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J Egypt Public Health Assoc

Vol. 82 No. 1 & 2, 2007

Impact of a Health Education Program for


Secondary School Saudi Girls About Menstruation
at Riyadh City
Ebtisam M. Fetohy
Health Administration& Behavioral Sciences Dep., High Institute of Public
Health, Alexandria University, Egypt.

ABSTRACT
An experimental study was conducted to assess the impact and suitability of
menstrual education program (MEP) for 1st and 2nd graders at a girls'
secondary school in Riyadh city. The MEP was conducted on 5 classes,
through one session and one assessment. The results revealed that the mean
scores of knowledge, attitude and practice of the intervention classes (1st and
2nd graders) were significantly higher than that of the control classes.
Stepwise linear regression models show that the age of menarche and grade
were the predictors of students' knowledge among the control group and
explained 7.8% of the variation of the knowledge score. Knowledge was a
predictor of students' attitude of both groups (control and intervention)
(=0.359, 0.300 respectively). Knowledge was also a predictor of students'
menstrual practice among control group (=-2.12). Attitude was a predictor of
students' menstrual practice for both groups (=0.360, 0.252 respectively).
The study recommended the replication of the same program among
elementary, preparatory, and other secondary schools for improvement of
students' menstrual knowledge, attitudes and practice.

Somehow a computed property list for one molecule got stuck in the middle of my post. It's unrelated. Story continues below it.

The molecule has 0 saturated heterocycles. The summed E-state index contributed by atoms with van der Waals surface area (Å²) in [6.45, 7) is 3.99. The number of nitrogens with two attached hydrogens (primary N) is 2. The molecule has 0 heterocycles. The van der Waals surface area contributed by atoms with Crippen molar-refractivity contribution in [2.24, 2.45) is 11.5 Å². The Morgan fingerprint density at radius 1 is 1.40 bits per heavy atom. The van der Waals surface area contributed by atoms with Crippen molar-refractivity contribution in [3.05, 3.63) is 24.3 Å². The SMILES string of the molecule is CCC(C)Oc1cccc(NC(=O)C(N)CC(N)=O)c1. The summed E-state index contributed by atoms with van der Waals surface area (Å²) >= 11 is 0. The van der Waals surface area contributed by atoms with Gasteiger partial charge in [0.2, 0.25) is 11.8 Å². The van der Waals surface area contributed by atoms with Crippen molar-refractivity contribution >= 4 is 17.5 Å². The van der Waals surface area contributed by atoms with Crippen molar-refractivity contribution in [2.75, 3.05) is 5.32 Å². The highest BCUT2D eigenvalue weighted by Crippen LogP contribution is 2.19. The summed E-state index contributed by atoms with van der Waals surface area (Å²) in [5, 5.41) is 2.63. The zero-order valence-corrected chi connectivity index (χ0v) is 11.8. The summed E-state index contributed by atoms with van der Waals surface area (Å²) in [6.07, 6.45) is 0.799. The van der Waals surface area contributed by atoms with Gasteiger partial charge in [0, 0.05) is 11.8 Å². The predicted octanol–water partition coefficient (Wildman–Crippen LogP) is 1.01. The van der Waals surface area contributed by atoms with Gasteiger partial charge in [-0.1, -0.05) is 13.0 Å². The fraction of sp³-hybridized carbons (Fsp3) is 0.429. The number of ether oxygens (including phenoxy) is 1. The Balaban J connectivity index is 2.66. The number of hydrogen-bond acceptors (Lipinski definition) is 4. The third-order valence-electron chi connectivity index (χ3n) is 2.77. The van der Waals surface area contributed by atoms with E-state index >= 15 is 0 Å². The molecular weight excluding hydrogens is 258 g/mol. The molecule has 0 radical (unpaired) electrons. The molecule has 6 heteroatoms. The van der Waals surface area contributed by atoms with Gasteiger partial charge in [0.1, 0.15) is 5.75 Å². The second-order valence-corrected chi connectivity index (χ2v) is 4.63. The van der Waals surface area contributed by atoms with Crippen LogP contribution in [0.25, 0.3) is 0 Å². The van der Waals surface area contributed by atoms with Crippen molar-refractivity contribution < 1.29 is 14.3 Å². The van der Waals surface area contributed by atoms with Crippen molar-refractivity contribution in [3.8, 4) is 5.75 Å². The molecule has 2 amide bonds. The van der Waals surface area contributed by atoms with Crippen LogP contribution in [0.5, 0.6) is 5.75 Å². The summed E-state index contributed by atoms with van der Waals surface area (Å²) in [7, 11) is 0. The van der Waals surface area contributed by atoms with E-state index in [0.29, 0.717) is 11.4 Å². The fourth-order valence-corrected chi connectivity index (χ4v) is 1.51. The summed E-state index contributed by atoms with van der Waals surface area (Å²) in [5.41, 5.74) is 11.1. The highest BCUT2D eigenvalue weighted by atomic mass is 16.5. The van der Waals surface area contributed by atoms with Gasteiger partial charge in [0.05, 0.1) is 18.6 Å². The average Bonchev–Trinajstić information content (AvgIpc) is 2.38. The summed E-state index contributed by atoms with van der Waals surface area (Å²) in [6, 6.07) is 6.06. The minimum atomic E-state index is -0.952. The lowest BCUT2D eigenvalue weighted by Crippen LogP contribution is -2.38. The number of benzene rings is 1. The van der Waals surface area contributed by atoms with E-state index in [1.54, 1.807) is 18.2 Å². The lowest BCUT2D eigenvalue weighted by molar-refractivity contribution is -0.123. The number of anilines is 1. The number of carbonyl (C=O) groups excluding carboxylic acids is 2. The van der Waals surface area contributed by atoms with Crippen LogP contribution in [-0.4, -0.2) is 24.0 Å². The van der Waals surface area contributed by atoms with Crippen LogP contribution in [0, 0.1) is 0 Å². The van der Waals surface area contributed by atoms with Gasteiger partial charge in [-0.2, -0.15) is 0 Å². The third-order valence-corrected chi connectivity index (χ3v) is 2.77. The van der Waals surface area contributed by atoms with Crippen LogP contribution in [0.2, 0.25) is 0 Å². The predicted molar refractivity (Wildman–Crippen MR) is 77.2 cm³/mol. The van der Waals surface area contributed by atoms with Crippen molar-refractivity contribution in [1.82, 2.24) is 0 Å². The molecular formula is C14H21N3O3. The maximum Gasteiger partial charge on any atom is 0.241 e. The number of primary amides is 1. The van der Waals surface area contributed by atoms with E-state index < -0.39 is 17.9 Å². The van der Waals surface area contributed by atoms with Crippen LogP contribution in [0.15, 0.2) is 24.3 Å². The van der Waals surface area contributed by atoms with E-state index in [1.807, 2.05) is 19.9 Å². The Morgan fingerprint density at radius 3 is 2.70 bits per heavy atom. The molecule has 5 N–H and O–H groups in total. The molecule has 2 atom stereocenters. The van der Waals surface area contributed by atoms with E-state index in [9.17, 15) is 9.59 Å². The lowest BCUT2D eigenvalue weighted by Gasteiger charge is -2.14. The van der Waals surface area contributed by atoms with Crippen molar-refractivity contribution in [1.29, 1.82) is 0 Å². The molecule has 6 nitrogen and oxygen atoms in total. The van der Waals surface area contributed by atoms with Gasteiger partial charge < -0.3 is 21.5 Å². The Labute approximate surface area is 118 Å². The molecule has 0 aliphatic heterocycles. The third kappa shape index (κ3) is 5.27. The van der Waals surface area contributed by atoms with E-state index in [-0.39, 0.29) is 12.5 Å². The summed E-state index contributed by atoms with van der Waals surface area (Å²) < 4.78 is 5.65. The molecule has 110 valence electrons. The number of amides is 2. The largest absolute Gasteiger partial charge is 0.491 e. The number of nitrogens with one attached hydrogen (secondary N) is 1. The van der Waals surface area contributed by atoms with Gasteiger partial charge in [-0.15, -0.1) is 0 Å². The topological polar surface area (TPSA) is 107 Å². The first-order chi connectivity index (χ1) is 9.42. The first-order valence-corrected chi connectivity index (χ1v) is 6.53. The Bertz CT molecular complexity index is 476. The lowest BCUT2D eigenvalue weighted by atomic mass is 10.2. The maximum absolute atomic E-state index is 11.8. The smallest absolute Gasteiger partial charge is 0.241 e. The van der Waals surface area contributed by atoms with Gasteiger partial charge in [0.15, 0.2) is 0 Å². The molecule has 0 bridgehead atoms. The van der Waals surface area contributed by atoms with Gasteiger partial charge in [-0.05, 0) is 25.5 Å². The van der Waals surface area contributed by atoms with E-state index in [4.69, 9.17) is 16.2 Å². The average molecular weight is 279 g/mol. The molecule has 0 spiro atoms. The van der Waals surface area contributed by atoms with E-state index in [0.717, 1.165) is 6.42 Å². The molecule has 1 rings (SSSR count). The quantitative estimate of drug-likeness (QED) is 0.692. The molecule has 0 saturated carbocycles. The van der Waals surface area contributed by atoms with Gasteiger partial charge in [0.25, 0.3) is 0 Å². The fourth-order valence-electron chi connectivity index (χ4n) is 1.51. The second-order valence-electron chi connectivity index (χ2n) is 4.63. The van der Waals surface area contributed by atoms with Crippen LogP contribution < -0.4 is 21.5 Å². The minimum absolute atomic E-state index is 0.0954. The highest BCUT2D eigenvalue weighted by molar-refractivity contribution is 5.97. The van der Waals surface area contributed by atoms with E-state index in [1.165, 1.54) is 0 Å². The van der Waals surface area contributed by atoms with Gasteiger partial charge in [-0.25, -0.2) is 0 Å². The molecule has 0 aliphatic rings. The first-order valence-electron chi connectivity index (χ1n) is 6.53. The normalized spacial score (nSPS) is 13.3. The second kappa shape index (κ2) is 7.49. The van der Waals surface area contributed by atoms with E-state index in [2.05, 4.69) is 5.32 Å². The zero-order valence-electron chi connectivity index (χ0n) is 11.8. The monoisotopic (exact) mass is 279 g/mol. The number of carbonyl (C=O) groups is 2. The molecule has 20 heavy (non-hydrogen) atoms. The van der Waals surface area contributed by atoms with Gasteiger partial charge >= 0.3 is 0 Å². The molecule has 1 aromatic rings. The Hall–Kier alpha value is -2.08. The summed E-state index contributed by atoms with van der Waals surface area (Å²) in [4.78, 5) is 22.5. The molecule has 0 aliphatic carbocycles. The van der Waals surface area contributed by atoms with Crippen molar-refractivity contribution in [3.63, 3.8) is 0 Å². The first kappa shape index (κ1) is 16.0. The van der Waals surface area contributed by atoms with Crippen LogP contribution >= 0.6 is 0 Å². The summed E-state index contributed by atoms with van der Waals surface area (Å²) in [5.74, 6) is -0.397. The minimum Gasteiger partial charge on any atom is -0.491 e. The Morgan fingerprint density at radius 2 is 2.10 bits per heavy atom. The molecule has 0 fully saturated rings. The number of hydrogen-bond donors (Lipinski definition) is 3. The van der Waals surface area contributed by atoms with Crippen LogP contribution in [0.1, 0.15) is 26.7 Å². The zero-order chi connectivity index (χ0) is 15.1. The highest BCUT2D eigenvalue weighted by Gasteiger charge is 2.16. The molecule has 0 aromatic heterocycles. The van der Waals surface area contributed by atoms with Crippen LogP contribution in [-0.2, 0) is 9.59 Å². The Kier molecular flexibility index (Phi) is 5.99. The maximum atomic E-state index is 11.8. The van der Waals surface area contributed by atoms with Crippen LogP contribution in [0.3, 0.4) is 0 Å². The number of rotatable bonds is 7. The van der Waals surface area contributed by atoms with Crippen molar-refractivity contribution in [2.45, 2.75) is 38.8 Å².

Keywords: Menstrual education program (MEP), menstrual knowledge,


attitudes, and practices (KAP), menstrual hygiene

Corresponding Author:
Dr. Ebtisam M. Fetohy
Health Education & Behavioral Sciences Dept.,
High Institute of Public Health
Alexandria University
E-mail: ebtisammf@yahoo.com

J Egypt Public Health Assoc

Vol. 82 No. 1 & 2, 2007

INTRODUCTION
A woman goes through several developmental milestones that
greatly influence her reproductive health. Menarche, which is the
establishment of menstruation, is one of these milestones. The profile of
the woman's reproductive health is greatly influenced by the girl's
reaction to menarche, her beliefs and attitude towards menstruation,
and more important her behavior during it.

(1)

Girls need emotional

support and assurance that menstruation is normal and healthy, not


bad, frightening or embarrassing. The practices of menstrual hygiene
and subjective experience of menstruation should be stressed. (2)
Old women tales persist, thus, early in the first few years during
the puberty period; a young girl is conditioned to the idea of
dysmenorrhea. She may be discouraged from somatic, outdoor
activities, discontinue bathing, and she may be encouraged to stay at
home for a day from school or the office. In addition, many young
women have a mindset of avoidance that has to do with an association
of water or environmental conditions, especially cold. They believe that
cold can stop menstrual flow. According to the ancient hot/cold theory,